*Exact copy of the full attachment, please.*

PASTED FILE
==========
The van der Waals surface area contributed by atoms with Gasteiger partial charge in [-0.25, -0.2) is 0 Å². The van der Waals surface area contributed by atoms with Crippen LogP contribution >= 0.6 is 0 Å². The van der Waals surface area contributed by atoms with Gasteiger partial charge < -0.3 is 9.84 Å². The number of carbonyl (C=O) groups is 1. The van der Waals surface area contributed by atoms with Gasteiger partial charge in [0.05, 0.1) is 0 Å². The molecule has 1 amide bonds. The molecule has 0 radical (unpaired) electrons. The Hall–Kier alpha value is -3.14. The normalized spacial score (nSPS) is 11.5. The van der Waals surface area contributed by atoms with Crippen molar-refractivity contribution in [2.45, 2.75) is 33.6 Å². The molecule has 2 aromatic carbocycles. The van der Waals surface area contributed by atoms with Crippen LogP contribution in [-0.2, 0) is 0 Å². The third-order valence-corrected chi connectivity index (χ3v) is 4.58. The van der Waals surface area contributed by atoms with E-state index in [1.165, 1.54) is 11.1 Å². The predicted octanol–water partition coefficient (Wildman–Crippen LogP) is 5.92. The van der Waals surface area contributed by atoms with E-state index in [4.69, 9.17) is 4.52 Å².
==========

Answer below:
The van der Waals surface area contributed by atoms with Gasteiger partial charge in [-0.25, -0.2) is 0 Å². The van der Waals surface area contributed by atoms with Crippen LogP contribution >= 0.6 is 0 Å². The van der Waals surface area contributed by atoms with Gasteiger partial charge < -0.3 is 9.84 Å². The number of carbonyl (C=O) groups is 1. The van der Waals surface area contributed by atoms with Gasteiger partial charge in [0.05, 0.1) is 0 Å². The molecule has 1 amide bonds. The molecule has 0 radical (unpaired) electrons. The Hall–Kier alpha value is -3.14. The normalized spacial score (nSPS) is 11.5. The van der Waals surface area contributed by atoms with Crippen molar-refractivity contribution in [2.45, 2.75) is 33.6 Å². The molecule has 2 aromatic carbocycles. The van der Waals surface area contributed by atoms with Crippen LogP contribution in [-0.2, 0) is 0 Å². The third-order valence-corrected chi connectivity index (χ3v) is 4.58. The van der Waals surface area contributed by atoms with E-state index in [1.165, 1.54) is 11.1 Å². The predicted octanol–water partition coefficient (Wildman–Crippen LogP) is 5.92. The van der Waals surface area contributed by atoms with E-state index in [4.69, 9.17) is 4.52 Å².